Application-security teams should also look for operational approaches to push the security considerations in the OWASP Top 10 not only leftward—toward design and development—but also rightward, into business, operations, and engineering groups. This puts security for a given application pipeline into the hands of those most expert in that particular stage.

Only businesses can determine what their risk will be, while developers are best suited to handle vulnerabilities in the code and operations teams can help by baking secure processes into the infrastructure.

Integrating security into the development and deployment lifecycle with an approach such as DevSecOps can also help make every team member consider the security risks inherent in the application. The result will be less work, since security is handled earlier in the pipeline, but also more visibility, since security is also integrated into the infrastructure.

3. Future risks can't be addressed until you've addressed past risks

The Top 10 list is based on data from more than 500,000 applications submitted by almost a dozen different security firms based on human-assisted tooling, tool-assisted human testing, and raw tooling. These terms describe the degree to which human analysts have a role in the testing process. Penetration testing is generally considered a tool-assisted human process, while human-assisted tooling includes static analysis security testing (SAST) tools, where a human analyst or developer will determine whether issues are legitimate.

The incidence rate of these issues forms the base of the Top 10 list and take up eight of the Top 10 slots.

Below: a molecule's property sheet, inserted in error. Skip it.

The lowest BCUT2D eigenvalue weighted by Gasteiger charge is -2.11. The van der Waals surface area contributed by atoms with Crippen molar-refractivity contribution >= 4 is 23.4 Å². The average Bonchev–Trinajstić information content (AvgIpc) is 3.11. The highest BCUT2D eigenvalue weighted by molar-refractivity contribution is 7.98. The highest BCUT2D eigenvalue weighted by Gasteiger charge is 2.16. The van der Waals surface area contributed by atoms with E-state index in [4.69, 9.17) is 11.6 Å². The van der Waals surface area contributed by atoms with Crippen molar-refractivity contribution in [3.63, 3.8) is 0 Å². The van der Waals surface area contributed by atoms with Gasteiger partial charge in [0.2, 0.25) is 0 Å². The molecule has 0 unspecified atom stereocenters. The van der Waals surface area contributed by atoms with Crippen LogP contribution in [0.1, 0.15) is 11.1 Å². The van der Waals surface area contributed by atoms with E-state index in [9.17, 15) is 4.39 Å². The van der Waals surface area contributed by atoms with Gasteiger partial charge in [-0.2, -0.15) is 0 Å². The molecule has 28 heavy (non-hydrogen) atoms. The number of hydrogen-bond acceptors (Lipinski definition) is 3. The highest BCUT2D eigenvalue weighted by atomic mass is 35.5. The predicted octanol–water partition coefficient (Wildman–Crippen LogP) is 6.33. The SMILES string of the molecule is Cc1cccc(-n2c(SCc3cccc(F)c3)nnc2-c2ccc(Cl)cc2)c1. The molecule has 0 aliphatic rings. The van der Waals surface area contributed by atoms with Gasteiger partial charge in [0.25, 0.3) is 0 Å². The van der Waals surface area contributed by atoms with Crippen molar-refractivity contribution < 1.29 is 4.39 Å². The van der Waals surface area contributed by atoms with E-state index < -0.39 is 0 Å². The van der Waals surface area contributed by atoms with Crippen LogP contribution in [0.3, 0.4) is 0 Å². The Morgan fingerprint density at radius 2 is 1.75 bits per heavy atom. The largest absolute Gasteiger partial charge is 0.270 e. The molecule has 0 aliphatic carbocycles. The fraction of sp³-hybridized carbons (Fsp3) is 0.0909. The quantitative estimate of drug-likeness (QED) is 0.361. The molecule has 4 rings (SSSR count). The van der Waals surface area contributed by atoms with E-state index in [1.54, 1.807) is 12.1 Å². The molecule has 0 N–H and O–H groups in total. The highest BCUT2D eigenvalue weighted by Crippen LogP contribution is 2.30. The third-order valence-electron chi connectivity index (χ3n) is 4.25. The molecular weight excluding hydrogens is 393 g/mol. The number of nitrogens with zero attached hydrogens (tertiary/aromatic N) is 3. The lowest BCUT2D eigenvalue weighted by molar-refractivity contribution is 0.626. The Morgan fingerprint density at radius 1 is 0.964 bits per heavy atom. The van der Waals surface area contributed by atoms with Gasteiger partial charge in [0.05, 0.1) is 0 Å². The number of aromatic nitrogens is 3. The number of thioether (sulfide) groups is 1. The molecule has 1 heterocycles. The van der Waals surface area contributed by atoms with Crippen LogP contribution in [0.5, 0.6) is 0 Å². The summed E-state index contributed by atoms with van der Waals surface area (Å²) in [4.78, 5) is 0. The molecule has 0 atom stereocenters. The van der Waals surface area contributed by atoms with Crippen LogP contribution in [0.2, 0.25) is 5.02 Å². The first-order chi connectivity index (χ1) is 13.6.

The other two slots on the Top 10 list are selected based on surveys of the most significant application issues that developers and application-security experts believe will be issues in the future.

Thus, the Top 10 list is not a complete picture of all application risks. Just as investors talk about past performance not being indicative of future results, past risks are not always a business's future risks.

However, there are reasons that most of the risks on the Top 10 list remain the same, or similar, from release to release. Attackers tend to use attack vectors they already know, so most attacks will attempt to take advantage of the most common weaknesses and risks outlined in the OWASP Top 10.

In short, worry about the threats that you do know about, such as the OWASP Top 10, and not about future threats for which you cannot specifically prepare. In the end, if you have the programs in place to handle the most common threats, then you are likely to catch future threats as well.

Use the Top 10 document wisely

Overall, the OWASP Top 10 Web Application Security Risks report is a key document for increasing awareness of the latest issues. Paired with an application security program that aims to improve software quality and reduce vulnerabilities in a measurable way, such as the OWASP Software Assurance Maturity Model (SAMM), companies can prepare for the most common threats used today, and the most likely future attacks as well.

Keep learning

Read more articles about: SecurityApplication Security